First, the primary focus of the headline and story just out. (or to put it another way, the breaking headline that started my hunt)
The global lender, in its latest East Asia and Pacific Update, cut its gross domestic product (GDP) growth projection for China by 0.1 percentage
point to 8.3 percent for 2013, citing Beijing's ongoing efforts to restructure its economy.
Now in some ways, I say 'Cry me a river, guys'. We'd kill and mortgage the Treasury for that growth rate ..then I realized that well, we literally
ARE mortgaging the US Treasury to attempt precisely that. Hmm... A bit more reading and my smirk dropped pretty quick. This has more serious
implications for what Reuters is reporting here.
The World Bank, however, tempered its more benign outlook about conditions in the West with a call for Asian governments to start reining in the
supportive monetary and fiscal policies that had been adopted in the aftermath of the financial crisis, echoing concerns raised by the Asian
Development Bank last week.
Now that doesn't sound good.....but, that isn't what dropped all pretense of a rather tongue in cheek approach I'd first thought to take on this.
No, there is another item which froze my fingers and then made me select-all, delete and start over again.
The Bank of Japan on April 4 stunned markets by unveiling an unprecedented monetary expansion campaign with plans to inject about $1.4 trillion
into the economy over two years to break a deflationary cycle and end two decades of stagnation. The unprecedented easing provided fresh momentum to
yen bears, with the dollar tapping a four-year high of 99.95 yen on Thursday.
This is a thread where reading the linked stories is important to get the context of how it's linked and inter-related. Here is another source with a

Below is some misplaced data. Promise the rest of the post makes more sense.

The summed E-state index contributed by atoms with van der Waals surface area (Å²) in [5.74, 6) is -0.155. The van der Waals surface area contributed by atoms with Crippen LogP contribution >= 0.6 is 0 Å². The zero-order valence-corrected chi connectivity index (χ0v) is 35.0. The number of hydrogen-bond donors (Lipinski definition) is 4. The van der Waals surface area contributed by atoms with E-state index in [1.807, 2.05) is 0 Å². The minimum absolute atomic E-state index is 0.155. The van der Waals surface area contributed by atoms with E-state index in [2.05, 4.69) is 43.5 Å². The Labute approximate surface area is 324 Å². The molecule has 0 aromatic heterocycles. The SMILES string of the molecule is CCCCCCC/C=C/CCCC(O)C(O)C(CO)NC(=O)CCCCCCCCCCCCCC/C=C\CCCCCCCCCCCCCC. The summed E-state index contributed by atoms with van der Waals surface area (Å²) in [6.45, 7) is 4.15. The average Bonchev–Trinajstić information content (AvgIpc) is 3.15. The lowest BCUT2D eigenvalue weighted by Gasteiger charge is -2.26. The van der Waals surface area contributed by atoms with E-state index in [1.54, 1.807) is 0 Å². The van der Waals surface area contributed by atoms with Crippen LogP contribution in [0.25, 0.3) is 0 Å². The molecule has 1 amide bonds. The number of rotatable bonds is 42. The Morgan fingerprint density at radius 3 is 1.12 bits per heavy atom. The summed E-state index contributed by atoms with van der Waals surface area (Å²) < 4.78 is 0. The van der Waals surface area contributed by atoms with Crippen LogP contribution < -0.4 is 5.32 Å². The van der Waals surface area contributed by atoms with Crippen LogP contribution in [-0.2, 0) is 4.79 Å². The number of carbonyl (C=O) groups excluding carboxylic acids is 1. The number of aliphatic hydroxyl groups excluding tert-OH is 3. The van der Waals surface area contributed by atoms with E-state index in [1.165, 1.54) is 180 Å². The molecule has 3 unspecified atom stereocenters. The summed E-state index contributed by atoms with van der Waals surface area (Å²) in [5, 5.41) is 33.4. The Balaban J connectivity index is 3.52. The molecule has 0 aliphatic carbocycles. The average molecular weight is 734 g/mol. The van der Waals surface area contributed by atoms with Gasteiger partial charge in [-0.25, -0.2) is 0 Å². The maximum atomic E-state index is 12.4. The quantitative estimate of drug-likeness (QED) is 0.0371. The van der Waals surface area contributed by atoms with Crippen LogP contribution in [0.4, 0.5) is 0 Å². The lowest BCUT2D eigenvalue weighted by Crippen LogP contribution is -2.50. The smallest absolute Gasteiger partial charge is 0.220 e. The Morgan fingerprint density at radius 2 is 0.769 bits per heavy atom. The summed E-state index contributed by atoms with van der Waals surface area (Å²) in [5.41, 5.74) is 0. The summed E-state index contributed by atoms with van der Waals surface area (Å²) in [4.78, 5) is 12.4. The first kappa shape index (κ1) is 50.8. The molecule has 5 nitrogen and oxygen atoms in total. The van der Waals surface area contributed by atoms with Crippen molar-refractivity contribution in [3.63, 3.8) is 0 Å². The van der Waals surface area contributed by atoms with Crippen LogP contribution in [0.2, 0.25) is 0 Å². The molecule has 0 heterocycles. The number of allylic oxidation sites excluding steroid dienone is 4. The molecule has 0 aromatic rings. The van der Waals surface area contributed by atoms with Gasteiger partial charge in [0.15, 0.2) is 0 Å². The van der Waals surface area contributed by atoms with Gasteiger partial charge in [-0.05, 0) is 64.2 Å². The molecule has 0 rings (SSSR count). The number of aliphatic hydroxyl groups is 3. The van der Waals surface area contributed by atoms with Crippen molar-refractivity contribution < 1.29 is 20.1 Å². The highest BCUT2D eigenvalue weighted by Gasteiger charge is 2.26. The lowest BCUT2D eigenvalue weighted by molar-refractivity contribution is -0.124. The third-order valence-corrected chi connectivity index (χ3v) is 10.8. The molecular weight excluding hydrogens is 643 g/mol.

bit more on Japan's corner of the Asian picture as it's shaping up.
Japan's central bank has promised to unleash a massive programme of quantitative easing – worth $1.4tn (£923bn) that will double the
country's money supply – in a drastic bid to restore the economy to health and banish the deflation that has dogged the country for more than a
As part of a new set of policies known as Abenomics, formulated by Japan's new prime minister Shinzo Abe, the Bank of Japan will buy ¥7tn yen
(£46bn) of government bonds each month using electronically created money, with the aim of rekindling demand and pushing up prices and
^^ That comes from 10 days ago and explains what the first one is talking about. People have been asking what, with all the crisis going on, might we
have been missing? I'm going to say A LOT would be a fair answer. DOUBLING
the money supply?!
That's still not all in looking for material for this story. How did all this get missed? Oh yeah... We're all looking at North Korea and maybe
Syria in our free time.
While Japan is going into new pits of debt (much like us, and Japan was already
#2 for World Debtor Nation
), China is going the opposite direction with
what could be equal end results. Actually, equal to Europe more than the U.S..
What should become obvious is that in order to maintain its unprecedented (if declining) growth rate, China has to inject ever greater amounts of